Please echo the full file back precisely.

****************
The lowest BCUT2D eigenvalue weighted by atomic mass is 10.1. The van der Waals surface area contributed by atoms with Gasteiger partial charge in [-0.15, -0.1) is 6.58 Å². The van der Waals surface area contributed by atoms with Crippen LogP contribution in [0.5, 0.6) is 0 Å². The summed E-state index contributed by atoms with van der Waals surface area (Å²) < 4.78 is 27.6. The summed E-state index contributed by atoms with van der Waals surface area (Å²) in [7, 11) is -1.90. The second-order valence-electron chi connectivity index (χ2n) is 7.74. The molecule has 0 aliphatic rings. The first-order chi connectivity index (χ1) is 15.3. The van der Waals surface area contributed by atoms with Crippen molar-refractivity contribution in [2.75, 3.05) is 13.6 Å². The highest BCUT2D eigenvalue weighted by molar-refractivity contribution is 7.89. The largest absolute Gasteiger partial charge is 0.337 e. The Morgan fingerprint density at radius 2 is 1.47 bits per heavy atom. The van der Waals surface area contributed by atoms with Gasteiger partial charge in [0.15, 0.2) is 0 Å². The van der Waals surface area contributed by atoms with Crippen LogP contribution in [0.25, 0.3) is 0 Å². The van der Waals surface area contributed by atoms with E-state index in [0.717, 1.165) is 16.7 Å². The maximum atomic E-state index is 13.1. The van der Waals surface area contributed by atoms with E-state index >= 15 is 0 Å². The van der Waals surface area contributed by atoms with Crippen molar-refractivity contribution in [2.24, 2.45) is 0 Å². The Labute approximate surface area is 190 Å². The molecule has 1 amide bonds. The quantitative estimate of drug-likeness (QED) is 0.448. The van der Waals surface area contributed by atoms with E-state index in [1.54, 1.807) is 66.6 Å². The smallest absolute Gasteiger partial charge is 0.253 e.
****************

The lowest BCUT2D eigenvalue weighted by atomic mass is 10.1. The van der Waals surface area contributed by atoms with Gasteiger partial charge in [-0.15, -0.1) is 6.58 Å². The van der Waals surface area contributed by atoms with Crippen LogP contribution in [0.5, 0.6) is 0 Å². The summed E-state index contributed by atoms with van der Waals surface area (Å²) < 4.78 is 27.6. The summed E-state index contributed by atoms with van der Waals surface area (Å²) in [7, 11) is -1.90. The second-order valence-electron chi connectivity index (χ2n) is 7.74. The molecule has 0 aliphatic rings. The first-order chi connectivity index (χ1) is 15.3. The van der Waals surface area contributed by atoms with Crippen molar-refractivity contribution in [2.75, 3.05) is 13.6 Å². The highest BCUT2D eigenvalue weighted by molar-refractivity contribution is 7.89. The largest absolute Gasteiger partial charge is 0.337 e. The Morgan fingerprint density at radius 2 is 1.47 bits per heavy atom. The van der Waals surface area contributed by atoms with Gasteiger partial charge in [0.15, 0.2) is 0 Å². The van der Waals surface area contributed by atoms with Crippen LogP contribution in [0.25, 0.3) is 0 Å². The van der Waals surface area contributed by atoms with E-state index in [0.717, 1.165) is 16.7 Å². The maximum atomic E-state index is 13.1. The van der Waals surface area contributed by atoms with E-state index >= 15 is 0 Å². The van der Waals surface area contributed by atoms with Crippen molar-refractivity contribution in [2.24, 2.45) is 0 Å². The Labute approximate surface area is 190 Å². The molecule has 1 amide bonds. The quantitative estimate of drug-likeness (QED) is 0.448. The van der Waals surface area contributed by atoms with E-state index in [1.54, 1.807) is 66.6 Å². The smallest absolute Gasteiger partial charge is 0.253 e.